Hiremath, who is shy of publicity, maintained a low profile throughout the investigation by various central agencies. With his shirt tucked in and holding two big bags of documents that he collected, Hiremath used to brief media persons.
Employing their usual strategies to silence opponents, political outfits and top politicians tried to malign him. “They even checked my background and some alleged that my family was benefitting. But their strategy failed to yield any result as my life is like an open book and anybody can read that,” says Hiremath.
Hiremath depends mostly on public transport because of the paucity of funds for his “missions impossible”. At a time, when society is losing its faith in the people’s movements, Hiremath is optimistic at the age of 78.
“Though I opt for legal action to settle the issues, my heart is with peoples’ movements. Filing of Public Interest Litigations in the Karnataka High Court and the Supreme Court in Delhi helped the people’s movements to a great extent and resulted in big corporates bowing to the law of the land,” he says.
Taking on the RSS and BJP
Asked about his views on present dispensation both at the Centre and state, he sounds apprehensive about the sanctity of the judiciary and executive.
“Of late, courts seem to not be showing any concern on certain issues pertaining to society, for instance, migrant workers. Courts are facing a trust deficit crisis. According to me, the country is facing the worst-ever crisis in the last eight years as fundamental rights enshrined in the Constitution are facing a serious threat. These are dark days in the country’s history. These times are worse than the times of Emergency of the 70s. There is an urgent need to build resistance against attacks on democracy,” he says with fury.
Confronting the Rashtriya Swayamsevak Sangh (RSS) head-on, Hiremath says, “The RSS, which failed to take participate actively in the freedom movement, is now taking the country back to pre-Independence days through its dangerous anti-democratic and communalist ideology. Guided by RSS, its political face BJP is trying to silence the dissent with impunity. Annihilating caste as argued by Dr Ambedkar is the only possible solution for the inclusive progress of the country.”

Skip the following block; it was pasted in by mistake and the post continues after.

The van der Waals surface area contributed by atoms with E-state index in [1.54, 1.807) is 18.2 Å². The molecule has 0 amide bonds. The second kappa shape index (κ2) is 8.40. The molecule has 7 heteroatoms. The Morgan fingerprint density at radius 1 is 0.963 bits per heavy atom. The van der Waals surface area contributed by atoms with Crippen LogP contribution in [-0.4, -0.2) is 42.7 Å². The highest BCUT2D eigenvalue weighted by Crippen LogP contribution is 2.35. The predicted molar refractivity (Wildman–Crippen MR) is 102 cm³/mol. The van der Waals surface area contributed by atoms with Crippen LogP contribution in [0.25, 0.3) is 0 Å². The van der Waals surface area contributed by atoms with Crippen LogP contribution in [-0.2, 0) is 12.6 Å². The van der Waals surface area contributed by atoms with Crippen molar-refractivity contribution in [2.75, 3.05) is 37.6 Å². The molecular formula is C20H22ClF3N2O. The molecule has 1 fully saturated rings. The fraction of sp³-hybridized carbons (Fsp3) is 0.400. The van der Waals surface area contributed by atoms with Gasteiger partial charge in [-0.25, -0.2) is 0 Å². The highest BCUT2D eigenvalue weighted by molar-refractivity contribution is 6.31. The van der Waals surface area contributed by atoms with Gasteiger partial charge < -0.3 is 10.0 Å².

Massive satyagraha planned by Hiremath
Dedicating the Badshah Khan Memorial Award to all those who stood with him in his journey as a social activist, Hiremath is all set to launch a massive pro-people movement demanding the Karnataka government repeal three draconian laws — Karnataka Prevention of Slaughter and Preservation of Cattle Act, Agriculture Produce Marketing Committee Act, and Land Acquisition Act.
Hiremath is presently busy creating a road map for his ambitious Samaja Parivarthana Satyagraha (movement for the transformation of society). His idea is to launch a 550-plus km padayatra from Koodalasangama in Bagalakote district (a place associated with the great 12th-century social reformer Basavanna) to Bengaluru.
The Satyagraha Yatra, according to him, will materialise in mid-January 2023. Over 600 yatris will walk and after the culmination in Bengaluru, they will conduct five days of dharna demanding the repeal of the three acts and urge the government to bring a legislation to legalise minimum support price (MSP).
“The BJP-led government both at the state and Centre are against the poor and depressed classes. Stretching the working hours much longer and suspending labour laws are the worst crimes committed by the BJP dispensation. We have to confront these moves with the ideals set forth by Buddha, Basava, Gandhi, and Ambedkar,” he says.
When asked whether he is optimistic about a change in dispensation both at the state and the Centre, Hiremath, without mincing words, says: “Nothing will change in society just because of the change of governments. Having said that, I am for the defeat of the BJP across the country, especially in Karnataka in the 2023 polls to the Assembly, as its continuation will be detrimental to the interest of all with the Bommai government dividing society in the name of religion. This will be dangerous for the diversified cultural texture of our society,” says Hiremath and adds, “I hope the media will play an important role in the endeavour, without succumbing to the ‘gift’ culture of the BJP dispensation”.
(Muralidhara Khajane is a senior journalist, writer, and film critic. He is the author of ‘Random Reflections: A Kaleidoscopic Musings on Kannada Cinema’. These are the personal views of the author)